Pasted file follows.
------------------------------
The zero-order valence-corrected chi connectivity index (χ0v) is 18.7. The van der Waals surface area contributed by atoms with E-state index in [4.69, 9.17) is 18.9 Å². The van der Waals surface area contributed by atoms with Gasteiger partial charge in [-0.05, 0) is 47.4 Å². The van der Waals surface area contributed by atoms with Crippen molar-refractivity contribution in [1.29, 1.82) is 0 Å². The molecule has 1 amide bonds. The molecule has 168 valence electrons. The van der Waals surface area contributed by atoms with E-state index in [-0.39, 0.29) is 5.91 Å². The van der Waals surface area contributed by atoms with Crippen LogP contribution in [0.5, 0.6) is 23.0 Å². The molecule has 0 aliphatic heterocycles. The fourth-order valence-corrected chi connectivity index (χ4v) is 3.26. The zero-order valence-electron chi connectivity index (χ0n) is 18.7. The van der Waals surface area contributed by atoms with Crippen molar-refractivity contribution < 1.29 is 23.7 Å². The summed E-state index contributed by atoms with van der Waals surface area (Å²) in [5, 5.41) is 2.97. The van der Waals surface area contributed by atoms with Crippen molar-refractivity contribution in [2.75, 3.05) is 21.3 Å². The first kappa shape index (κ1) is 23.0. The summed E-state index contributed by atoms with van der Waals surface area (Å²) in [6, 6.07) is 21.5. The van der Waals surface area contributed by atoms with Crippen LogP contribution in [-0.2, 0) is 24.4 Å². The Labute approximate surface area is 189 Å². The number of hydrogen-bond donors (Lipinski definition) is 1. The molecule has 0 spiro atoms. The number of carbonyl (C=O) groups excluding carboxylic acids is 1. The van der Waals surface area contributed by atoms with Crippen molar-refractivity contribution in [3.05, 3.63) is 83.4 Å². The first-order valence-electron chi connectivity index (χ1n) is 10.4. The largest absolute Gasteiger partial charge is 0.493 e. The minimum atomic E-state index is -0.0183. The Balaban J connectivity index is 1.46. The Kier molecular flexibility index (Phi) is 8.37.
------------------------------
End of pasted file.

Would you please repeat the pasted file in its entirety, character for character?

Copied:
The zero-order valence-corrected chi connectivity index (χ0v) is 18.7. The van der Waals surface area contributed by atoms with E-state index in [4.69, 9.17) is 18.9 Å². The van der Waals surface area contributed by atoms with Gasteiger partial charge in [-0.05, 0) is 47.4 Å². The van der Waals surface area contributed by atoms with Crippen molar-refractivity contribution in [1.29, 1.82) is 0 Å². The molecule has 1 amide bonds. The molecule has 168 valence electrons. The van der Waals surface area contributed by atoms with E-state index in [-0.39, 0.29) is 5.91 Å². The van der Waals surface area contributed by atoms with Crippen LogP contribution in [0.5, 0.6) is 23.0 Å². The molecule has 0 aliphatic heterocycles. The fourth-order valence-corrected chi connectivity index (χ4v) is 3.26. The zero-order valence-electron chi connectivity index (χ0n) is 18.7. The van der Waals surface area contributed by atoms with Crippen molar-refractivity contribution < 1.29 is 23.7 Å². The summed E-state index contributed by atoms with van der Waals surface area (Å²) in [5, 5.41) is 2.97. The van der Waals surface area contributed by atoms with Crippen molar-refractivity contribution in [2.75, 3.05) is 21.3 Å². The first kappa shape index (κ1) is 23.0. The summed E-state index contributed by atoms with van der Waals surface area (Å²) in [6, 6.07) is 21.5. The van der Waals surface area contributed by atoms with Crippen LogP contribution in [-0.2, 0) is 24.4 Å². The Labute approximate surface area is 189 Å². The number of hydrogen-bond donors (Lipinski definition) is 1. The molecule has 0 spiro atoms. The number of carbonyl (C=O) groups excluding carboxylic acids is 1. The van der Waals surface area contributed by atoms with Crippen molar-refractivity contribution in [3.05, 3.63) is 83.4 Å². The first-order valence-electron chi connectivity index (χ1n) is 10.4. The largest absolute Gasteiger partial charge is 0.493 e. The minimum atomic E-state index is -0.0183. The Balaban J connectivity index is 1.46. The Kier molecular flexibility index (Phi) is 8.37.